TAKING AIM AT LEHMAN
By Dick Mason
Observer staff writer
Caribou, which travel in large herds in Canada and Siberia, are not stealth-like creatures.
Last weekend though, a caribou near Lehman Hot Springs eluded some of the best archers in the Northwest.
The animal was actually a Styrofoam model of a caribou at the Lehman Hot Springs Super Shoot 3D archery tournament. The target was one of about 12 at the tournament that had small money spot targets. Those who hit them could win up to $300.
None of the 250 archers at the tournament hit the caribous money target Saturday. On Sunday just one archer nailed the target.
Adult archers had to shoot at the target from 50 yards, which was a greater distance than most of the other targets, said Ron Babcock of La Grande. Babcock is a member of the Grande Ronde Bowmen, which put on the tournament along with the Elkhorn Archers of Baker City.
Babcock and the other archers who completed the course fired at 50 3D targets Saturday and 30 on Sunday.
Mike Slinkard of John Day, who competes at archery tournaments throughout the state, believes the Lehman course may have more targets than any in Oregon.
I think it is the biggest course in the state, Slinkard said.
In addition to caribou, the course had 3D replicas of lions, hyenas, gazelles, buffalo, gazelle, coyotes, bears, goats, white-tailed deer, mule deer, elk, an alligator, turkeys and other wildlife.
Turkeys traditionally are among the hardest targets to hit and this held true last weekend.
If youve been going to these shoots for awhile, turkeys can get intimidating, said Chuck Moles of Spokane.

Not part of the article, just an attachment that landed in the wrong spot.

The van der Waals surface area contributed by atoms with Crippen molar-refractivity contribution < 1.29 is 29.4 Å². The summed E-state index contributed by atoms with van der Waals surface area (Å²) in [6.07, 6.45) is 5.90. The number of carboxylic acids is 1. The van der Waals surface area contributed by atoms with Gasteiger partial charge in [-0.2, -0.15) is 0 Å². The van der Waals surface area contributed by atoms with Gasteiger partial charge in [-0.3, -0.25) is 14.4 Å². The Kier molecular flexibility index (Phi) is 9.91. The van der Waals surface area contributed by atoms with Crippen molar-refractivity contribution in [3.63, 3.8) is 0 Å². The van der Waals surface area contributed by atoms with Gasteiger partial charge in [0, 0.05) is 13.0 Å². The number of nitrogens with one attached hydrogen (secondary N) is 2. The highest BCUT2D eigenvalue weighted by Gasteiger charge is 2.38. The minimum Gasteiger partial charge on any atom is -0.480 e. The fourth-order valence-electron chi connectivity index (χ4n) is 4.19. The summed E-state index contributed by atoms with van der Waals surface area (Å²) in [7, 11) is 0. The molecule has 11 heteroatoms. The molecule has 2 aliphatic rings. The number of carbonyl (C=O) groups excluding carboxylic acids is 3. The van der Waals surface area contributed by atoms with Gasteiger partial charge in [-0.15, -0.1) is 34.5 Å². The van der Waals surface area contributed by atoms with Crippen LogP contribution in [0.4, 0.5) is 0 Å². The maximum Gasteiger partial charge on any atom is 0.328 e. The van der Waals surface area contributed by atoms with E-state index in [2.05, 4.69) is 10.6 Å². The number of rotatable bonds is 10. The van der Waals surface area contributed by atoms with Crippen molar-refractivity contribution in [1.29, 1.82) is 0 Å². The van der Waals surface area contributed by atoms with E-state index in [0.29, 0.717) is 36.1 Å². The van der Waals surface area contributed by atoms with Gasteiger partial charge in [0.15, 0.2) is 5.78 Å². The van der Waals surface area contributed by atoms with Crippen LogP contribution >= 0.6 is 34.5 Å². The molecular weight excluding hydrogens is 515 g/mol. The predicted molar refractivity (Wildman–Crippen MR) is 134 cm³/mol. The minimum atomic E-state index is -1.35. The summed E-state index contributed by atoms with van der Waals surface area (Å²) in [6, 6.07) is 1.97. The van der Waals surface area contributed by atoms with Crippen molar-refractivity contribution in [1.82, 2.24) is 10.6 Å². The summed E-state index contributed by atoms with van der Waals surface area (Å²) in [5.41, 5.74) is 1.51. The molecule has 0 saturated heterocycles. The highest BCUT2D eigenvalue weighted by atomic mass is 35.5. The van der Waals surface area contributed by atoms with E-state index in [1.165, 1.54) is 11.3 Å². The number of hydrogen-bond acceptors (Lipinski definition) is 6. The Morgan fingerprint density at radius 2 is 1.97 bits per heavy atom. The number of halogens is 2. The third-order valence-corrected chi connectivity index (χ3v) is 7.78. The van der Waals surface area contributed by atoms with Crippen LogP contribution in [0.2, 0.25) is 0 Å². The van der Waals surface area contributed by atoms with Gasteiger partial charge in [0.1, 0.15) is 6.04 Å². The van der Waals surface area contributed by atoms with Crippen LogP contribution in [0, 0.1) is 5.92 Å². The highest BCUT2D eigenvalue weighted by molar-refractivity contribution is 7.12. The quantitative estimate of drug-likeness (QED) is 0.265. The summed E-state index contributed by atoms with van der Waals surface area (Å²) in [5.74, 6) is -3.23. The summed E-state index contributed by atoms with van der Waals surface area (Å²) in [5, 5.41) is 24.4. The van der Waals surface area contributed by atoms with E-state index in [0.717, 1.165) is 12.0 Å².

Archers were particularly careful with targets that had an open area behind them. Competitors knew that if they missed these targets completely they might not be able to find their arrows.
The four-person party Moles was with lost three arrows by overshooting targets.
We donated three to the arrow Gods, Moles said.
There were about 12 money spots on the course. Each small orange dot was worth about $300. Winnings were divided by the number of people who hit the target. For example, if six people hit a money target they each received $50.
People of all ages could win cash by hitting money spots. One 7-year-old won $150 and a 10-year-old collected $75, said Norm Paullus, the Grande Ronde Bowmens vice president.
Younger archers fired at targets from shorter distances than adults. There were separate distances marked for those ages 13-17, 9-12 and 0-8.
Archers competed in the tournament for a number of reasons. Some were there to fine-tune their skills for the upcoming International Bowhunter Organization world championship tournament near Snowshoe, W.Va.
Paullus said that one person told him that the Lehman Hot Springs course was as difficult and as good as the courses at the world championships.
People came from throughout the Northwest to participate at Lehman Springs. One archer was from Missouri. He had arranged to be working in The Dalles in late July so he could easily travel to the tournament.
The Missouri man told Paullus he came to the Lehman shoot because he was impressed with how the Grande Ronde Bowmen had put on an International Bowhunters Organization tournament earlier this spring.
The Grande Ronde Bowmen and the Elkhorn Archers put on last weekends tournament at Lehman Hot Springs because their members want to promote family activities.
Paullus said Lehman provides a variety of recreational opportunities.
Non-shooters could have a good time, Paullus said.
Those who brought children to the tournament included Al Sculthorpe of Baker City. He participated in the tournament with his children, Heather, 7, and Steven, 10. Heather hit a money spot on Saturday, giving the Sculthorpes reason to celebrate Saturday night. They had hamburgers for dinner and then went for a swim at Lehman Hot Springs.
This is a good family sport, Al Sculthorpe said. I wish I had started when I was their (his childrens) age.